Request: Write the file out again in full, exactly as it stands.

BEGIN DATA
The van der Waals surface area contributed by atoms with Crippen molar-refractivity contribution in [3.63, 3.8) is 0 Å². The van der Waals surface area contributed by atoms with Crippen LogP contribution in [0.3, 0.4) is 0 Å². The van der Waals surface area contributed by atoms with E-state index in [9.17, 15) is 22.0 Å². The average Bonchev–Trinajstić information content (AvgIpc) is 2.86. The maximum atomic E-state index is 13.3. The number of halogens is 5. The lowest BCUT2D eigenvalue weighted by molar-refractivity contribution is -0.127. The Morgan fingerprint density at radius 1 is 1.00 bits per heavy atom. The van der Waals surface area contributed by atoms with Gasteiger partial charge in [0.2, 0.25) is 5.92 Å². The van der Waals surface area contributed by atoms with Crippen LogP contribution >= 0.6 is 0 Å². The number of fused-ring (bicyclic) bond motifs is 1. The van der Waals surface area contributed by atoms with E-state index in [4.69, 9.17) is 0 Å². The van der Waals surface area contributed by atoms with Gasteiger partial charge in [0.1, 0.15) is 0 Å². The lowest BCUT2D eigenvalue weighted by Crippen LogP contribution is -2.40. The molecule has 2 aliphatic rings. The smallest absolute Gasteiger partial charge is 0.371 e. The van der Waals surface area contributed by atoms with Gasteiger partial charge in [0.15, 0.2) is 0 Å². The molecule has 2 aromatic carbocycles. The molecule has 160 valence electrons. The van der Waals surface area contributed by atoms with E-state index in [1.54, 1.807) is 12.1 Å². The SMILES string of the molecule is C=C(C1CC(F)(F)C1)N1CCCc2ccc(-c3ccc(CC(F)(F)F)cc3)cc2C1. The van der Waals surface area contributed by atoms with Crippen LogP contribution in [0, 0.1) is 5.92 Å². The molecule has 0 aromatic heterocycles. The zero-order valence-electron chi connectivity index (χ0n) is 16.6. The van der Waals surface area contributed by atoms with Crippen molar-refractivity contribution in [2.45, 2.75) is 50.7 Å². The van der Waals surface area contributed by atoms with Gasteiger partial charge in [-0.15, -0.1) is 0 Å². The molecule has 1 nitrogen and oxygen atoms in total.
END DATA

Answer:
The van der Waals surface area contributed by atoms with Crippen molar-refractivity contribution in [3.63, 3.8) is 0 Å². The van der Waals surface area contributed by atoms with Crippen LogP contribution in [0.3, 0.4) is 0 Å². The van der Waals surface area contributed by atoms with E-state index in [9.17, 15) is 22.0 Å². The average Bonchev–Trinajstić information content (AvgIpc) is 2.86. The maximum atomic E-state index is 13.3. The number of halogens is 5. The lowest BCUT2D eigenvalue weighted by molar-refractivity contribution is -0.127. The Morgan fingerprint density at radius 1 is 1.00 bits per heavy atom. The van der Waals surface area contributed by atoms with Gasteiger partial charge in [0.2, 0.25) is 5.92 Å². The van der Waals surface area contributed by atoms with Crippen LogP contribution >= 0.6 is 0 Å². The number of fused-ring (bicyclic) bond motifs is 1. The van der Waals surface area contributed by atoms with E-state index in [4.69, 9.17) is 0 Å². The van der Waals surface area contributed by atoms with Gasteiger partial charge in [0.1, 0.15) is 0 Å². The lowest BCUT2D eigenvalue weighted by Crippen LogP contribution is -2.40. The molecule has 2 aliphatic rings. The smallest absolute Gasteiger partial charge is 0.371 e. The van der Waals surface area contributed by atoms with Gasteiger partial charge in [0.15, 0.2) is 0 Å². The molecule has 2 aromatic carbocycles. The molecule has 160 valence electrons. The van der Waals surface area contributed by atoms with E-state index in [1.54, 1.807) is 12.1 Å². The SMILES string of the molecule is C=C(C1CC(F)(F)C1)N1CCCc2ccc(-c3ccc(CC(F)(F)F)cc3)cc2C1. The van der Waals surface area contributed by atoms with Crippen LogP contribution in [0, 0.1) is 5.92 Å². The molecule has 0 aromatic heterocycles. The zero-order valence-electron chi connectivity index (χ0n) is 16.6. The van der Waals surface area contributed by atoms with Crippen molar-refractivity contribution in [2.45, 2.75) is 50.7 Å². The van der Waals surface area contributed by atoms with Gasteiger partial charge in [-0.15, -0.1) is 0 Å². The molecule has 1 nitrogen and oxygen atoms in total.